QUOTE(freda_bloogs @ Mar 12 2011, 02:24 PM)
It's a good way to think about it but it's subjective. It's always my first name that causes the problems, rather than my surname, and I don't really have a problem with people pronouncing it slightly differently and it's usually a decent approximation. A friend of mine is called Jean-R?my, but he'll introduce himself in England as John. Each to their own, I suppose.
I have the same problem here.
I don't mind the close approximation - there's only so much you can do about an accent and the way your articulators shape sounds, depending on what your native tongue/accent is. You can train it of course, although I have to say that you are probably more keen to do this if you work in a related profession (it's still very common in singing and acting - both to eliminate native accents and to learn new ones).
However, some people don't even try and force their own pronunciation on you instead (I even had people trying to tell me how to pronounce my own name - now that takes the biscuit I guess).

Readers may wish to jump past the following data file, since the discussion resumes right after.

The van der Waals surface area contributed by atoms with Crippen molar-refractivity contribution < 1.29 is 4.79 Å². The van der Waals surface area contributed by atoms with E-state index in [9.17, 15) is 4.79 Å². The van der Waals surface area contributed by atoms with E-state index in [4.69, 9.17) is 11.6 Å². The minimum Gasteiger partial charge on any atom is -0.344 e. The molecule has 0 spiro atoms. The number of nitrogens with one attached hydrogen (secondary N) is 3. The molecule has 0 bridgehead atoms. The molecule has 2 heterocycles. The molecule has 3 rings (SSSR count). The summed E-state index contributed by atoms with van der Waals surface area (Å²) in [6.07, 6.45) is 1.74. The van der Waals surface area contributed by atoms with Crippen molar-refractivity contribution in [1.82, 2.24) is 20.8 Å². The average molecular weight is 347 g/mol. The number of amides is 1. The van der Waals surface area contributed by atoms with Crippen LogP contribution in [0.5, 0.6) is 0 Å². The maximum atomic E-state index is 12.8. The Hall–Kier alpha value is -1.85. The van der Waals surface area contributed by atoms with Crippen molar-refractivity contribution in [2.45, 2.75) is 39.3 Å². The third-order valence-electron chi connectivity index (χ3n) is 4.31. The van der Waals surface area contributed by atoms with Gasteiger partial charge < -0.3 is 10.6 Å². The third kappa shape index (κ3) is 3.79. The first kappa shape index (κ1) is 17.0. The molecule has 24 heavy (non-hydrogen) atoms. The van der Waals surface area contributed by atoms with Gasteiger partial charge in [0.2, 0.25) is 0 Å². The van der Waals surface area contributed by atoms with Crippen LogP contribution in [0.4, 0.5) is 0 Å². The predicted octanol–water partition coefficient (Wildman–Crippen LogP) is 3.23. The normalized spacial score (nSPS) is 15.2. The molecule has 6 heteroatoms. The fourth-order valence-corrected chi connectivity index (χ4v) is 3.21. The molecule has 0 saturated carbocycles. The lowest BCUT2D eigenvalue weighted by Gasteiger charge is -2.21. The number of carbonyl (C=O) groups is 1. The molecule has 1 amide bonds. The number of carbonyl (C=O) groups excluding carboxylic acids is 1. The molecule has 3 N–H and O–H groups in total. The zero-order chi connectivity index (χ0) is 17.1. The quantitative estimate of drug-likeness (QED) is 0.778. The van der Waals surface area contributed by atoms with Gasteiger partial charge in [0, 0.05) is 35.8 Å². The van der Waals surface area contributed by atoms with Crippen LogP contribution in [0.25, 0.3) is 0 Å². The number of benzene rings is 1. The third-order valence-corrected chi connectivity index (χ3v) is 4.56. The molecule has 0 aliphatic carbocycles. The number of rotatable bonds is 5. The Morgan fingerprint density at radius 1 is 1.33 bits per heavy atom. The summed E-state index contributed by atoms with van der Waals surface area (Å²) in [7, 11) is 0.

I have to admit though that if I want to avoid a spelling marathon or repeating myself, I pronounce my name the English way, especially over the phone.
pushpull, did you ever hear the older Germans calling it "Volleyvott" (closest approximation without using the phonetic alphabet)? My gran used to say it that way, and I never quite understood - even if you read it out using German phonetics, it can only be "Vohlvort" at the most. Where does the "Volley" come from?
I admit I am a bit of a sucker for languages, annoying enough I will never do all of them justice. I always say: If in doubt about a name or proper noun, do as the Romans (Swedish, ...) do and try to get as close as possible:http://www.forvo.com/word/ikea/